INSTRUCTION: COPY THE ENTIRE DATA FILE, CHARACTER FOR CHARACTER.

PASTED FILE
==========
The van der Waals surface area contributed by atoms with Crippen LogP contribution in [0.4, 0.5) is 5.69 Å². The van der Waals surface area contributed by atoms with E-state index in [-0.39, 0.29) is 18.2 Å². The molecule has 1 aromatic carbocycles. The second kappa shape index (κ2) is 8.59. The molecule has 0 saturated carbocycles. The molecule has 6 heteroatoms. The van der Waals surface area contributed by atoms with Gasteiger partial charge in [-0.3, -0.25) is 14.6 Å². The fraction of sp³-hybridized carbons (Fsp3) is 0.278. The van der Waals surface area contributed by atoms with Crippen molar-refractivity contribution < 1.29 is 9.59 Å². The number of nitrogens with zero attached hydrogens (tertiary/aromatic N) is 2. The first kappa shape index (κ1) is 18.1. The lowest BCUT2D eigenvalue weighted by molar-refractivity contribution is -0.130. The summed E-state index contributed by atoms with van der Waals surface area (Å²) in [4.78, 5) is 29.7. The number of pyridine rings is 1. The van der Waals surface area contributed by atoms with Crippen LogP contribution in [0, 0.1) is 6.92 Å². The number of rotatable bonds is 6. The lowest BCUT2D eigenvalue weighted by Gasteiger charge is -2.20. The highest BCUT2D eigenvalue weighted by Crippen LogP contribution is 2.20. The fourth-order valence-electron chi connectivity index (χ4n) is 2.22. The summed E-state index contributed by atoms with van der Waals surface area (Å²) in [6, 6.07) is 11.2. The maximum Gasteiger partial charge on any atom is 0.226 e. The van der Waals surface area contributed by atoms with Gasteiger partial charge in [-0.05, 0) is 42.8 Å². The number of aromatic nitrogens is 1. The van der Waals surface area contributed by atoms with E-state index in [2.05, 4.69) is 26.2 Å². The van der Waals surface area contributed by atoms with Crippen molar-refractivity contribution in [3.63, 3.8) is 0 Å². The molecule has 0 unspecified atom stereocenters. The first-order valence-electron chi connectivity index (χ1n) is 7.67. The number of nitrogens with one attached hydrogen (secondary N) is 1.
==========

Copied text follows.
The van der Waals surface area contributed by atoms with Crippen LogP contribution in [0.4, 0.5) is 5.69 Å². The van der Waals surface area contributed by atoms with E-state index in [-0.39, 0.29) is 18.2 Å². The molecule has 1 aromatic carbocycles. The second kappa shape index (κ2) is 8.59. The molecule has 0 saturated carbocycles. The molecule has 6 heteroatoms. The van der Waals surface area contributed by atoms with Gasteiger partial charge in [-0.3, -0.25) is 14.6 Å². The fraction of sp³-hybridized carbons (Fsp3) is 0.278. The van der Waals surface area contributed by atoms with Crippen molar-refractivity contribution < 1.29 is 9.59 Å². The number of nitrogens with zero attached hydrogens (tertiary/aromatic N) is 2. The first kappa shape index (κ1) is 18.1. The lowest BCUT2D eigenvalue weighted by molar-refractivity contribution is -0.130. The summed E-state index contributed by atoms with van der Waals surface area (Å²) in [4.78, 5) is 29.7. The number of pyridine rings is 1. The van der Waals surface area contributed by atoms with Crippen LogP contribution in [0, 0.1) is 6.92 Å². The number of rotatable bonds is 6. The lowest BCUT2D eigenvalue weighted by Gasteiger charge is -2.20. The highest BCUT2D eigenvalue weighted by Crippen LogP contribution is 2.20. The fourth-order valence-electron chi connectivity index (χ4n) is 2.22. The summed E-state index contributed by atoms with van der Waals surface area (Å²) in [6, 6.07) is 11.2. The maximum Gasteiger partial charge on any atom is 0.226 e. The van der Waals surface area contributed by atoms with Gasteiger partial charge in [-0.05, 0) is 42.8 Å². The number of aromatic nitrogens is 1. The van der Waals surface area contributed by atoms with E-state index in [2.05, 4.69) is 26.2 Å². The van der Waals surface area contributed by atoms with Crippen molar-refractivity contribution in [3.63, 3.8) is 0 Å². The molecule has 0 unspecified atom stereocenters. The first-order valence-electron chi connectivity index (χ1n) is 7.67. The number of nitrogens with one attached hydrogen (secondary N) is 1.